For the first quarter of 2009, there was $4 million of share-based compensation expenses, $1.3 million of net income impact related to the amortization expenses of the MSK, KSL [inaudible], and Suntech Energy Solutions acquisitions, and additional $11.7 million of non-cash interest expenses related to the adoption of new FASB accounting rule FSP APB 14-1.

Net revenue for the first quarter was $315.7 million, approximately 24% lower than the -- our fourth quarter 2008 results of $414.4 million, due to our investment in the global solar farms, which invests in companies that own or develop solar projects. We will disclose revenues generated from sales to investee companies of the Global Solar Farms. These amounted to $100.5 million in the first quarter of 2009.

On the cost side, we implemented a range of very successful measures to reduce silicon wafer costs and non-silicon wafer production costs. As a result, our silicon wafer costs decreased by approximately 25% from the fourth quarter of 2008, and despite a low utilization, our non-silicon wafer production cost decreased from over $0.70 per watt historically to $0.66 per watt in the first quarter of 2009. This enabled us to achieve a gross margin of 17.8% in the first quarter, almost 300 basis points above the top end of our guidance, compared to 0.6% in the first quarter of 2008.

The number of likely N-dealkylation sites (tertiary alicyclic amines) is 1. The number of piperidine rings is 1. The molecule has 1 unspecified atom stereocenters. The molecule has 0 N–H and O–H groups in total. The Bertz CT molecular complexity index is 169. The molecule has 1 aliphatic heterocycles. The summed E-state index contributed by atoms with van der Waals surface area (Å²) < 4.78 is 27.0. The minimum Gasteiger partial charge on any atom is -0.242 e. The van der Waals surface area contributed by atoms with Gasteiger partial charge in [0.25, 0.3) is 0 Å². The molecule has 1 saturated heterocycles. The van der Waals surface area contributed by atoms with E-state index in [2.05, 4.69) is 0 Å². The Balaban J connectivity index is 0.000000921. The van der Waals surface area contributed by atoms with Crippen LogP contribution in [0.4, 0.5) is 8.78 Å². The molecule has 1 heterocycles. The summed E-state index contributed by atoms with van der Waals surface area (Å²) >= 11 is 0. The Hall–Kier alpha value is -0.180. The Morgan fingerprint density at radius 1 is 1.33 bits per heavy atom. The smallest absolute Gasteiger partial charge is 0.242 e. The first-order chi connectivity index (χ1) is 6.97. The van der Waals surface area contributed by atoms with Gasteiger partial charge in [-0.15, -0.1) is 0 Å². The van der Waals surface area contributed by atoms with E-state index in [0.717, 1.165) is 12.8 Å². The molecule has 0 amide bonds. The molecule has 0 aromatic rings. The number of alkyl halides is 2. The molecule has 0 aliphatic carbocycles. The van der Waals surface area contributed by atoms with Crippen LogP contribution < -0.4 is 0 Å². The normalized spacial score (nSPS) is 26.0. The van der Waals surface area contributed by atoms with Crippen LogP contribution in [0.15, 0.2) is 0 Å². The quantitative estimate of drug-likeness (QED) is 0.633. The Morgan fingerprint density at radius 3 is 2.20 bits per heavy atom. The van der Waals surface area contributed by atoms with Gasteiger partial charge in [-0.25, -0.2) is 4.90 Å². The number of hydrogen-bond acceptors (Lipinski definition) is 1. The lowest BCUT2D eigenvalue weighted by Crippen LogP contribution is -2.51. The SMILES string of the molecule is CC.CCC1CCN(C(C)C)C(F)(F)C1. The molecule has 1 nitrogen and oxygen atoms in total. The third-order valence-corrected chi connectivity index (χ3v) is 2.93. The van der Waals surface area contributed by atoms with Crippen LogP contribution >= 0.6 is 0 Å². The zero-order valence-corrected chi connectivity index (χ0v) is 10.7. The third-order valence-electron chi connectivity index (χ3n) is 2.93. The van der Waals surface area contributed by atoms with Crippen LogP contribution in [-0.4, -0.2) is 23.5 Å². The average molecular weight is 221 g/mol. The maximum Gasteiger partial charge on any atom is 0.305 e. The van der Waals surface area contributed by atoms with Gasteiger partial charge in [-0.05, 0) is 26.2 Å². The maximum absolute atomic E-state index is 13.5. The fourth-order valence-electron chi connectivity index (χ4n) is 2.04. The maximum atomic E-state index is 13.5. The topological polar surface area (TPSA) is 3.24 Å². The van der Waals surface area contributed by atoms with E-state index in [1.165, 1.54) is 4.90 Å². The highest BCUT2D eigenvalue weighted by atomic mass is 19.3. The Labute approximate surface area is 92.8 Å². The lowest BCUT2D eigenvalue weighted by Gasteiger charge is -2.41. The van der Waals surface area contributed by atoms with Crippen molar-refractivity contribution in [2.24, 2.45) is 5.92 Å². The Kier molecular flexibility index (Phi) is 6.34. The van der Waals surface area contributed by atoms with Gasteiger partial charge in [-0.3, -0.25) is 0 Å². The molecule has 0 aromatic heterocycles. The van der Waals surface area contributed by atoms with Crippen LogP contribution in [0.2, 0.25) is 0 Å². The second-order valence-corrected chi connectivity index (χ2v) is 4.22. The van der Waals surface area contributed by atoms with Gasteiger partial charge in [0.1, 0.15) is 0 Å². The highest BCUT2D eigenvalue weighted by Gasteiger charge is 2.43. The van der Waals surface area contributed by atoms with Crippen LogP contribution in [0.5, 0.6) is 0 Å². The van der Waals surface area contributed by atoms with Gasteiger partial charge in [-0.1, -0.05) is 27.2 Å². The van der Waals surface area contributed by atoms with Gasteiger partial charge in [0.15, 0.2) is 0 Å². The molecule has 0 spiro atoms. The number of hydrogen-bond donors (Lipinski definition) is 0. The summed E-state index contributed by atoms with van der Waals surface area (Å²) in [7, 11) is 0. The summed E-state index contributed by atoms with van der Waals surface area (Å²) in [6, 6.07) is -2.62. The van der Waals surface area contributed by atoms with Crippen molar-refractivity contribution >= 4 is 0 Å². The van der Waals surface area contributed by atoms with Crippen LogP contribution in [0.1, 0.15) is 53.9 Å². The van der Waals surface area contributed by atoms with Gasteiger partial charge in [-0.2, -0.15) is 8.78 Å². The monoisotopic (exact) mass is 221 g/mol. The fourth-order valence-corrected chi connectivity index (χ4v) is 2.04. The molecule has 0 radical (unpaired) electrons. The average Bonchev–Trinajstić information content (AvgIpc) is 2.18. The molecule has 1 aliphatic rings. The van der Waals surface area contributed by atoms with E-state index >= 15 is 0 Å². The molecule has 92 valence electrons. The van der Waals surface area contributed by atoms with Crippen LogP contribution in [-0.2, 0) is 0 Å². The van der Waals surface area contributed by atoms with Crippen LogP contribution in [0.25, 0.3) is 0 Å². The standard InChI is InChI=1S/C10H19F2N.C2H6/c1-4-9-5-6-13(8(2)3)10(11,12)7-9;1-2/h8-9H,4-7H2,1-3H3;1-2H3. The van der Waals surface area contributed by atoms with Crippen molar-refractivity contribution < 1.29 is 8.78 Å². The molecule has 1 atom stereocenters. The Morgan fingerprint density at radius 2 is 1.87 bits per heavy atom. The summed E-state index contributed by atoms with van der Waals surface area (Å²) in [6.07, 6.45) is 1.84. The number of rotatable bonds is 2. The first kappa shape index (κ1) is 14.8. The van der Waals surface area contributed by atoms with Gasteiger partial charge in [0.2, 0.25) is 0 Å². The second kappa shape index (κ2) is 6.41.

We also made excellent progress controlling our operating expenses, due to more stringent cost controls, as well as a reversal of provision for doubtful debt. We reduced our operating expenses by $11 million from the fourth quarter of 2008 to $35.1 million in the first quarter of 2009.

Income from operations for the first quarter was $21.1 million compared to a loss from operations of $43.8 million in the fourth quarter of 2008. Operating margin was 6.7% compared to negative 10.6% in the fourth quarter of 2008.

Net interest expense was $21.6 million in the first quarter of 2009 compared to net interest expenses of $21.1 million in the fourth quarter of 2008. Net interest expense in the first quarter of 2009 includes an $11.7 million expenses for non-cash charges related to adoption of FAS APB 14-1, which impacts how companies account for interest expenses on convertible bonds.

Foreign currency exchange loss was $6.2 million in the first quarter compared to a loss of $3.2 million in the fourth quarter. The increase was primarily due to the revaluation loss generated from the net asset denominated in Euro as of March 31, 2009.